After 72 years of operation, the Greek Service of the Voice of America announced it will end its broadcasts due to budget cuts. The Greek Service was one of the first services established abroad in the midst of WWII in 1942. The Greek Service since then has covered events and developments in the USA in relation to Greece and Cyprus. The broadcasting service also closely monitored and covered news regarding Greeks abroad and their support towards their country.

Many Americans are unaware of the Voice of America due to the fact that it was forbidden to broadcast directly to American citizens until 2013 with the intent to protect Americans from propaganda actions by its own government. What few know is that the VOA helped deliver accurate news to German citizens during WWII and attempted to combat Nazi propaganda. The VOA also started broadcasting to Soviet citizens in Russian during the Cold War, in an attempt to fight off Soviet propaganda which responded by initiating electronic jamming of VOA broadcasts. Moreover, in countries with strict censorship, such as Iran or North Korea, VOA is often the only source of balanced news and information about the U.S., its policies, and its people. The Voice of America provides programming for broadcast on radio, TV and the internet outside of the U.S. in 45 languages with an audience of approximately 164 millions people every week. The VOA is supervised by the Broadcasting Board of Governors (BBG) which is run by nine board members including U.S. Secretary of State John Forbes Kerry.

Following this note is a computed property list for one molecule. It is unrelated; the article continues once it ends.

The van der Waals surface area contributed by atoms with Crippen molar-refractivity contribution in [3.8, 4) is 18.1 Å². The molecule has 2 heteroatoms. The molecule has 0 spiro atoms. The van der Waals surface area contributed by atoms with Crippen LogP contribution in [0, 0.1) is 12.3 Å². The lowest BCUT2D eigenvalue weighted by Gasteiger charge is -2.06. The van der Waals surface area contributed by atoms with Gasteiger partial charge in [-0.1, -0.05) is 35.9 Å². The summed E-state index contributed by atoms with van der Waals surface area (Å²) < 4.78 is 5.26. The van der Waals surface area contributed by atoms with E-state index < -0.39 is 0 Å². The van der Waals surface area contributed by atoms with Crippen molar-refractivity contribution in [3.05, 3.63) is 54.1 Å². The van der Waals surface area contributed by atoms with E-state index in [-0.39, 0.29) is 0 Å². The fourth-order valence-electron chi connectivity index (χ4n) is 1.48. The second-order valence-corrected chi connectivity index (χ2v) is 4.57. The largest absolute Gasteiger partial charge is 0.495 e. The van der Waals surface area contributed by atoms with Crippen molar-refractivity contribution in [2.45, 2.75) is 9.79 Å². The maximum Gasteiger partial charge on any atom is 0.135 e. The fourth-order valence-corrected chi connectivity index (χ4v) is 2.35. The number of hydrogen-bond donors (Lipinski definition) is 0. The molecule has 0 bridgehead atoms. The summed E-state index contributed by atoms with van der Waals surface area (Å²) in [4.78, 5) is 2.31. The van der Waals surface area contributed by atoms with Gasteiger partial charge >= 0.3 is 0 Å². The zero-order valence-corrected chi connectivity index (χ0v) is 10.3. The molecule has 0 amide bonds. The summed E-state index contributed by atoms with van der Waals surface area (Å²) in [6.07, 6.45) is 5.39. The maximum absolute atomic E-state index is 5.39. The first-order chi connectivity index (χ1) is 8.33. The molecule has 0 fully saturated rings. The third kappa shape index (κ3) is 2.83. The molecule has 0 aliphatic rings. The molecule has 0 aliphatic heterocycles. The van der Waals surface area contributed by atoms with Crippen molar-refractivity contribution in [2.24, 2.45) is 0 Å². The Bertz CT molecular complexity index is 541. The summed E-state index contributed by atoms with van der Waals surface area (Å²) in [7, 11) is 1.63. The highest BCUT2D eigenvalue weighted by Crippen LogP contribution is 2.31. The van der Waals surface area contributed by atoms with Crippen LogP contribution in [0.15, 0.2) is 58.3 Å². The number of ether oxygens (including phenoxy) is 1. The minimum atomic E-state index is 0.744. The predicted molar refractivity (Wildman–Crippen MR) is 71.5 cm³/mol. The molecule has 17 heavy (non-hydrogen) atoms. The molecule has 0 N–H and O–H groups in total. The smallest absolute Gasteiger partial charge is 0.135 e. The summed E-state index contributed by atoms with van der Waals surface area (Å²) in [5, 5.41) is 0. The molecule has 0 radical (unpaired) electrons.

In 1991, the Greek Service and Turkish Service of VOA received the Ipekci Peace and Friendship Prize for Communication “for their multifaceted and sincere cooperation in support of the Greek-Turkish rapprochement on an international level. The final broadcast of VOA in Greece will be on Tuesday morning, August 12, on SKAI TV.